Further details on who needs to comply can be found through DLA Piper’s insightful publication, « EU’s proposed directive on corporate sustainability due diligence: What US companies need to know. »

Preparing for Compliance with the Due Diligence Directive

Once it’s established that your company falls under the scope of the directive, the next step is to prepare for compliance. This entails a thorough understanding of the criteria and implementing processes to ensure that your operations are aligned with ESG standards. Companies will need to conduct due diligence regularly, identify and assess the actual and potential impacts on human rights and the environment, and take appropriate actions to mitigate those risks.

Preparing for compliance can be daunting, but starting with a self-assessment using a questionnaire can be a constructive first step. For a comprehensive understanding of what is expected and how to gear up for the upcoming regulations, consider studying « The future of EU sustainability regulation II: The corporate sustainability due diligence directive (CSDDD). »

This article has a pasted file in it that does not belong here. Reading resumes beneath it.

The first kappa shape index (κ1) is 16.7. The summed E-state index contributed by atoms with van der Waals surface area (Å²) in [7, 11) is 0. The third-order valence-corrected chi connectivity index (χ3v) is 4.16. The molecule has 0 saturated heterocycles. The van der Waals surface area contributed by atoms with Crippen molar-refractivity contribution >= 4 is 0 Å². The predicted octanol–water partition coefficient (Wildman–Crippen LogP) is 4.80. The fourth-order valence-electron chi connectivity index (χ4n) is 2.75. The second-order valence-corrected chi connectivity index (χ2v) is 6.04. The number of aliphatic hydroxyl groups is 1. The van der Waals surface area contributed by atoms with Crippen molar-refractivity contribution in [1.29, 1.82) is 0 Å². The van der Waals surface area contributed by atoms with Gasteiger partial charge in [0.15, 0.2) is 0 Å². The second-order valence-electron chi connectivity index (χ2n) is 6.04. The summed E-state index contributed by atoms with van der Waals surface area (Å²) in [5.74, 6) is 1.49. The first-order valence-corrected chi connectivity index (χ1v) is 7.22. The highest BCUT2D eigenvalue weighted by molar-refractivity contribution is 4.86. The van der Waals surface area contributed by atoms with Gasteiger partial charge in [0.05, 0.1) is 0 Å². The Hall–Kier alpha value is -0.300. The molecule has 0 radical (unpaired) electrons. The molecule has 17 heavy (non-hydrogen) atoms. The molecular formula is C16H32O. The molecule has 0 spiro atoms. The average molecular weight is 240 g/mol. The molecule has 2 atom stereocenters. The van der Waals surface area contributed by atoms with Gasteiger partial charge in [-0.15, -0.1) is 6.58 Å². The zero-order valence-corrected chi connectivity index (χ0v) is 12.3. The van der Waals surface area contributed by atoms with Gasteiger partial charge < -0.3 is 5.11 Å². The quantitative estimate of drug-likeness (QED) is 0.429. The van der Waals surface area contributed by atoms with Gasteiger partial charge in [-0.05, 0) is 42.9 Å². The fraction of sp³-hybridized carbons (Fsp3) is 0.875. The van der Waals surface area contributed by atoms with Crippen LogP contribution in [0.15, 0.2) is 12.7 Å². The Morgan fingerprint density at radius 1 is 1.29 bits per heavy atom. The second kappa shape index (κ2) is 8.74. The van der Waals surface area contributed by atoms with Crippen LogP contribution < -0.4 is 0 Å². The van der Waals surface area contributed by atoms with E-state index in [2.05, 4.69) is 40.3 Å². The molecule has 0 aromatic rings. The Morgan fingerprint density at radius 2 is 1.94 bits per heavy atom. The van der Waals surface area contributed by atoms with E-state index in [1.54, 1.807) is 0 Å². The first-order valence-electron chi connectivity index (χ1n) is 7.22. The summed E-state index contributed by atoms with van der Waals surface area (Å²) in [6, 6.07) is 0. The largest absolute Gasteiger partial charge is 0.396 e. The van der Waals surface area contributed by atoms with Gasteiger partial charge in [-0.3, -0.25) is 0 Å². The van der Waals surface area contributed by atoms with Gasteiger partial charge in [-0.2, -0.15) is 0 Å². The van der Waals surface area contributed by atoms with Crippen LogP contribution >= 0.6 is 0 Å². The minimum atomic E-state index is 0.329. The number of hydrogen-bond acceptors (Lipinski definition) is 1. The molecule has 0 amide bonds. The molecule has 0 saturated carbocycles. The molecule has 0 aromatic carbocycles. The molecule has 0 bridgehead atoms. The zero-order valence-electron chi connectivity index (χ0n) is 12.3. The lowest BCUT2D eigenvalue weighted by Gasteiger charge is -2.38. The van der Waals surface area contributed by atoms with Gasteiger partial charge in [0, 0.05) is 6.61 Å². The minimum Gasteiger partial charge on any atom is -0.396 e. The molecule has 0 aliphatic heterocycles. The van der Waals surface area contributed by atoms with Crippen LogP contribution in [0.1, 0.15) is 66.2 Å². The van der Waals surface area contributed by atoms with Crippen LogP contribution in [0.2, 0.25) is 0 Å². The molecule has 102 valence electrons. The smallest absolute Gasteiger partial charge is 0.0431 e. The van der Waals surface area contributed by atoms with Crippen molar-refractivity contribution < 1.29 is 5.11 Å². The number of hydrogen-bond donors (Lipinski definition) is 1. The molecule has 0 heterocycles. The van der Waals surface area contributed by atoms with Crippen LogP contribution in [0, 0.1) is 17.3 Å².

In conclusion, understanding whether your company falls under the scope of the EU Due Diligence Directive is crucial in this evolving regulatory landscape. By familiarizing yourself with the criteria and preparing for compliance, your company can not only avoid potential sanctions but also benefit from the increasing value consumers and investors place on sustainably managed companies. The time to act is now – assess your company’s ESG score, ensure due diligence processes are in place, and stay informed about the latest developments in EU sustainability regulations.